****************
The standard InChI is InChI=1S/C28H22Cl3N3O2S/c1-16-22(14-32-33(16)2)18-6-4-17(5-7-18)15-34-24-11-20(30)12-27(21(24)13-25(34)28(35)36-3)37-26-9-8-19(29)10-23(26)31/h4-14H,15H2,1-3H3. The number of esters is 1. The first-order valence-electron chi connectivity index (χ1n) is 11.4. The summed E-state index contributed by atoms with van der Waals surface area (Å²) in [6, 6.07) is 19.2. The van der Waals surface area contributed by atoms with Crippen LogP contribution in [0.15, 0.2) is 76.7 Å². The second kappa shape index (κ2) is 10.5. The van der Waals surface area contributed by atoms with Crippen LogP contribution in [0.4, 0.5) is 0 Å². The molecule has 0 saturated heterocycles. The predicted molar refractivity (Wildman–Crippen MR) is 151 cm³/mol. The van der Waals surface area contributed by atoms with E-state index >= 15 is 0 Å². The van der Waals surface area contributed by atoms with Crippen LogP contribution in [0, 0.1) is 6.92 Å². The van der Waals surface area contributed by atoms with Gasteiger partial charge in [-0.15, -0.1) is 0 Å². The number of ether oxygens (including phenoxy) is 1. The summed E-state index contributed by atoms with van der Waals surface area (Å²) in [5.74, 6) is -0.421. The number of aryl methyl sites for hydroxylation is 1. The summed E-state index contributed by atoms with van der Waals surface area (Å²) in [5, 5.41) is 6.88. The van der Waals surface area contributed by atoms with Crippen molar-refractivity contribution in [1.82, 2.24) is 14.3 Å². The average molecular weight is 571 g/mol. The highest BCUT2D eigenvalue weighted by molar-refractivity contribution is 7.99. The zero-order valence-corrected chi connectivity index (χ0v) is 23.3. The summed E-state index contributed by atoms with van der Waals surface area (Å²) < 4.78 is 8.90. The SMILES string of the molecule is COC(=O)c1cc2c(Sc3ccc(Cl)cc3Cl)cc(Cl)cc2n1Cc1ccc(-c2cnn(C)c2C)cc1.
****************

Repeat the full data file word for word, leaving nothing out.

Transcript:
The standard InChI is InChI=1S/C28H22Cl3N3O2S/c1-16-22(14-32-33(16)2)18-6-4-17(5-7-18)15-34-24-11-20(30)12-27(21(24)13-25(34)28(35)36-3)37-26-9-8-19(29)10-23(26)31/h4-14H,15H2,1-3H3. The number of esters is 1. The first-order valence-electron chi connectivity index (χ1n) is 11.4. The summed E-state index contributed by atoms with van der Waals surface area (Å²) in [6, 6.07) is 19.2. The van der Waals surface area contributed by atoms with Crippen LogP contribution in [0.15, 0.2) is 76.7 Å². The second kappa shape index (κ2) is 10.5. The van der Waals surface area contributed by atoms with Crippen LogP contribution in [0.4, 0.5) is 0 Å². The molecule has 0 saturated heterocycles. The predicted molar refractivity (Wildman–Crippen MR) is 151 cm³/mol. The van der Waals surface area contributed by atoms with E-state index >= 15 is 0 Å². The van der Waals surface area contributed by atoms with Crippen LogP contribution in [0, 0.1) is 6.92 Å². The van der Waals surface area contributed by atoms with Gasteiger partial charge in [-0.15, -0.1) is 0 Å². The number of ether oxygens (including phenoxy) is 1. The summed E-state index contributed by atoms with van der Waals surface area (Å²) in [5.74, 6) is -0.421. The number of aryl methyl sites for hydroxylation is 1. The summed E-state index contributed by atoms with van der Waals surface area (Å²) in [5, 5.41) is 6.88. The van der Waals surface area contributed by atoms with Crippen molar-refractivity contribution in [1.82, 2.24) is 14.3 Å². The average molecular weight is 571 g/mol. The highest BCUT2D eigenvalue weighted by molar-refractivity contribution is 7.99. The zero-order valence-corrected chi connectivity index (χ0v) is 23.3. The summed E-state index contributed by atoms with van der Waals surface area (Å²) < 4.78 is 8.90. The SMILES string of the molecule is COC(=O)c1cc2c(Sc3ccc(Cl)cc3Cl)cc(Cl)cc2n1Cc1ccc(-c2cnn(C)c2C)cc1.